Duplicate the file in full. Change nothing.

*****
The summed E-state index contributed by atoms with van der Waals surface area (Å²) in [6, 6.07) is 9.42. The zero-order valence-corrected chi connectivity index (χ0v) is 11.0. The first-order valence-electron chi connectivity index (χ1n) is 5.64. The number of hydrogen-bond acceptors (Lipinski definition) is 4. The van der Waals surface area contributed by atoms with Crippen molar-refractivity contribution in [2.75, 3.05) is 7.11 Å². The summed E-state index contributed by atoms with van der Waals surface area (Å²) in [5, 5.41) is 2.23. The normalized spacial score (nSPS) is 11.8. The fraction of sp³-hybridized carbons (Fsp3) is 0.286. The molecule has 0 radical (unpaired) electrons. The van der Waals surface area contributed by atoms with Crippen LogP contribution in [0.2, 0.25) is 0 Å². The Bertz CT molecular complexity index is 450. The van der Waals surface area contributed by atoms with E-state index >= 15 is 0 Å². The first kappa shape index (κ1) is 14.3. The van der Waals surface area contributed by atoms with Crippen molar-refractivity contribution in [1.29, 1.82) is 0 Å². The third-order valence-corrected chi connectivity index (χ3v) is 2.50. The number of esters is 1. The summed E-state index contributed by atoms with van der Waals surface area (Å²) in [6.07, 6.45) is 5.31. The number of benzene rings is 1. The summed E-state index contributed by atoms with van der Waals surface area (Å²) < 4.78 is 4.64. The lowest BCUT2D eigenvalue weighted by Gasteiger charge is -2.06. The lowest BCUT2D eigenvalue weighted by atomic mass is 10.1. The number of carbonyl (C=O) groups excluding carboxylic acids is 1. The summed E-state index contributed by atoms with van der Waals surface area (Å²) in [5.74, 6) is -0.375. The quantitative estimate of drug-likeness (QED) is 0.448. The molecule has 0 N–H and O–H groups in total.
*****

The summed E-state index contributed by atoms with van der Waals surface area (Å²) in [6, 6.07) is 9.42. The zero-order valence-corrected chi connectivity index (χ0v) is 11.0. The first-order valence-electron chi connectivity index (χ1n) is 5.64. The number of hydrogen-bond acceptors (Lipinski definition) is 4. The van der Waals surface area contributed by atoms with Crippen molar-refractivity contribution in [2.75, 3.05) is 7.11 Å². The summed E-state index contributed by atoms with van der Waals surface area (Å²) in [5, 5.41) is 2.23. The normalized spacial score (nSPS) is 11.8. The fraction of sp³-hybridized carbons (Fsp3) is 0.286. The molecule has 0 radical (unpaired) electrons. The van der Waals surface area contributed by atoms with Crippen LogP contribution in [0.2, 0.25) is 0 Å². The Bertz CT molecular complexity index is 450. The van der Waals surface area contributed by atoms with E-state index >= 15 is 0 Å². The first kappa shape index (κ1) is 14.3. The van der Waals surface area contributed by atoms with Crippen molar-refractivity contribution in [1.29, 1.82) is 0 Å². The third-order valence-corrected chi connectivity index (χ3v) is 2.50. The number of esters is 1. The summed E-state index contributed by atoms with van der Waals surface area (Å²) in [6.07, 6.45) is 5.31. The number of benzene rings is 1. The summed E-state index contributed by atoms with van der Waals surface area (Å²) < 4.78 is 4.64. The lowest BCUT2D eigenvalue weighted by Gasteiger charge is -2.06. The lowest BCUT2D eigenvalue weighted by atomic mass is 10.1. The number of carbonyl (C=O) groups excluding carboxylic acids is 1. The summed E-state index contributed by atoms with van der Waals surface area (Å²) in [5.74, 6) is -0.375. The quantitative estimate of drug-likeness (QED) is 0.448. The molecule has 0 N–H and O–H groups in total.